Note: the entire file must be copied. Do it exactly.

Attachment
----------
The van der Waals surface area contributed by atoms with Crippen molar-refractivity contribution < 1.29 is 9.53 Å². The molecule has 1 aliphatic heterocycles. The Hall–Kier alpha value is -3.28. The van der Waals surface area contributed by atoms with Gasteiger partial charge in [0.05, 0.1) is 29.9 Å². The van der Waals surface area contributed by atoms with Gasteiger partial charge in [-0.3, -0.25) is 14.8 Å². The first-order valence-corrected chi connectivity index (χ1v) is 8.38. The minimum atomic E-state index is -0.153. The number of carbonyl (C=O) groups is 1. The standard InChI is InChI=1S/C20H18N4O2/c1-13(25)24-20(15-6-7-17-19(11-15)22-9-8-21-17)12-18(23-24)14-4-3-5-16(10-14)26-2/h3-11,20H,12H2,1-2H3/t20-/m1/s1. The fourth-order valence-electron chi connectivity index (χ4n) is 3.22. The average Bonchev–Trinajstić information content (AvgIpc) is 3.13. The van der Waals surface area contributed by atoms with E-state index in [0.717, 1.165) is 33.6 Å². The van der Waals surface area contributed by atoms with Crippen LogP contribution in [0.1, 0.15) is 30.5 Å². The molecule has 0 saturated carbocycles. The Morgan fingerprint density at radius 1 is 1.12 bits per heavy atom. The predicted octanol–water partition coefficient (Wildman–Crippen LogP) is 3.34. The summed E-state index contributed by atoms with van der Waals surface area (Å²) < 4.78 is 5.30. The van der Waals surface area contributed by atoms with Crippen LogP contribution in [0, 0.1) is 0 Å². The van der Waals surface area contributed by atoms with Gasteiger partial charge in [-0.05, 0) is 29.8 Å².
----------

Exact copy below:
The van der Waals surface area contributed by atoms with Crippen molar-refractivity contribution < 1.29 is 9.53 Å². The molecule has 1 aliphatic heterocycles. The Hall–Kier alpha value is -3.28. The van der Waals surface area contributed by atoms with Gasteiger partial charge in [0.05, 0.1) is 29.9 Å². The van der Waals surface area contributed by atoms with Gasteiger partial charge in [-0.3, -0.25) is 14.8 Å². The first-order valence-corrected chi connectivity index (χ1v) is 8.38. The minimum atomic E-state index is -0.153. The number of carbonyl (C=O) groups is 1. The standard InChI is InChI=1S/C20H18N4O2/c1-13(25)24-20(15-6-7-17-19(11-15)22-9-8-21-17)12-18(23-24)14-4-3-5-16(10-14)26-2/h3-11,20H,12H2,1-2H3/t20-/m1/s1. The fourth-order valence-electron chi connectivity index (χ4n) is 3.22. The average Bonchev–Trinajstić information content (AvgIpc) is 3.13. The van der Waals surface area contributed by atoms with E-state index in [0.717, 1.165) is 33.6 Å². The van der Waals surface area contributed by atoms with Crippen LogP contribution in [0.1, 0.15) is 30.5 Å². The molecule has 0 saturated carbocycles. The Morgan fingerprint density at radius 1 is 1.12 bits per heavy atom. The predicted octanol–water partition coefficient (Wildman–Crippen LogP) is 3.34. The summed E-state index contributed by atoms with van der Waals surface area (Å²) < 4.78 is 5.30. The van der Waals surface area contributed by atoms with Crippen LogP contribution in [0, 0.1) is 0 Å². The van der Waals surface area contributed by atoms with Gasteiger partial charge in [-0.05, 0) is 29.8 Å².